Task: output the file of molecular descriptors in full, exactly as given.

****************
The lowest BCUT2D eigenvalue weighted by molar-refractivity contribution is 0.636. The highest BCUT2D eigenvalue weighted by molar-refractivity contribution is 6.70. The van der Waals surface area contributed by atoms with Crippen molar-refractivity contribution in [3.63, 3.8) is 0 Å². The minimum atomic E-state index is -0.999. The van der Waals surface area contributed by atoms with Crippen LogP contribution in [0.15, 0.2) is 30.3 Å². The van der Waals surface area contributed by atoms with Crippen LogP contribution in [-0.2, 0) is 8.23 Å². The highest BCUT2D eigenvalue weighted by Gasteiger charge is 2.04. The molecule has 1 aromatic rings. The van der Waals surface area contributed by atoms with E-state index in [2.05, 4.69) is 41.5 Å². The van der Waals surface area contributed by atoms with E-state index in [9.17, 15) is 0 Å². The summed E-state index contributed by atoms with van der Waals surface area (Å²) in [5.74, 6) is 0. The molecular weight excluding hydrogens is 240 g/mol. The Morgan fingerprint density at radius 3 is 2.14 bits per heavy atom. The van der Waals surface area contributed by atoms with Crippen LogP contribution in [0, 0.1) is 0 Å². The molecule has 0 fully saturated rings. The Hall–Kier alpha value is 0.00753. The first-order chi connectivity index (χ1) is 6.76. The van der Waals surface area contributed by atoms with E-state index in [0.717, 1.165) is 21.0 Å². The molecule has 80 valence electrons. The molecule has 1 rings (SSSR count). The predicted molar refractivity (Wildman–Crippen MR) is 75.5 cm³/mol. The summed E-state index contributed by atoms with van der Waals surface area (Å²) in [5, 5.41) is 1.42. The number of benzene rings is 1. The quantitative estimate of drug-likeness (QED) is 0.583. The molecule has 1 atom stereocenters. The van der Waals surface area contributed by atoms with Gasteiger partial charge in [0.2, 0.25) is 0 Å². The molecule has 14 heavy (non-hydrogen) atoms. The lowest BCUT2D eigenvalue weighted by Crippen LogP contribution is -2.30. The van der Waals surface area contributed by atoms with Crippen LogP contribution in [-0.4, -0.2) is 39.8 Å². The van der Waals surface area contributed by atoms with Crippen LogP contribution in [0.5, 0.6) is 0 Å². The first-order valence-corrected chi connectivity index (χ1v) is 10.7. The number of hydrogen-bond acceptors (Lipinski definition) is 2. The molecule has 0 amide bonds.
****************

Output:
The lowest BCUT2D eigenvalue weighted by molar-refractivity contribution is 0.636. The highest BCUT2D eigenvalue weighted by molar-refractivity contribution is 6.70. The van der Waals surface area contributed by atoms with Crippen molar-refractivity contribution in [3.63, 3.8) is 0 Å². The minimum atomic E-state index is -0.999. The van der Waals surface area contributed by atoms with Crippen LogP contribution in [0.15, 0.2) is 30.3 Å². The van der Waals surface area contributed by atoms with Crippen LogP contribution in [-0.2, 0) is 8.23 Å². The highest BCUT2D eigenvalue weighted by Gasteiger charge is 2.04. The molecule has 1 aromatic rings. The van der Waals surface area contributed by atoms with E-state index in [2.05, 4.69) is 41.5 Å². The van der Waals surface area contributed by atoms with E-state index in [9.17, 15) is 0 Å². The summed E-state index contributed by atoms with van der Waals surface area (Å²) in [5.74, 6) is 0. The molecular weight excluding hydrogens is 240 g/mol. The Morgan fingerprint density at radius 3 is 2.14 bits per heavy atom. The van der Waals surface area contributed by atoms with Crippen LogP contribution in [0, 0.1) is 0 Å². The molecule has 0 fully saturated rings. The Hall–Kier alpha value is 0.00753. The first-order chi connectivity index (χ1) is 6.76. The van der Waals surface area contributed by atoms with E-state index in [0.717, 1.165) is 21.0 Å². The molecule has 80 valence electrons. The molecule has 1 rings (SSSR count). The predicted molar refractivity (Wildman–Crippen MR) is 75.5 cm³/mol. The summed E-state index contributed by atoms with van der Waals surface area (Å²) in [5, 5.41) is 1.42. The number of benzene rings is 1. The quantitative estimate of drug-likeness (QED) is 0.583. The molecule has 1 atom stereocenters. The van der Waals surface area contributed by atoms with Gasteiger partial charge in [0.2, 0.25) is 0 Å². The molecule has 14 heavy (non-hydrogen) atoms. The lowest BCUT2D eigenvalue weighted by Crippen LogP contribution is -2.30. The van der Waals surface area contributed by atoms with Crippen LogP contribution in [-0.4, -0.2) is 39.8 Å². The van der Waals surface area contributed by atoms with Crippen LogP contribution in [0.5, 0.6) is 0 Å². The first-order valence-corrected chi connectivity index (χ1v) is 10.7. The number of hydrogen-bond acceptors (Lipinski definition) is 2. The molecule has 0 amide bonds.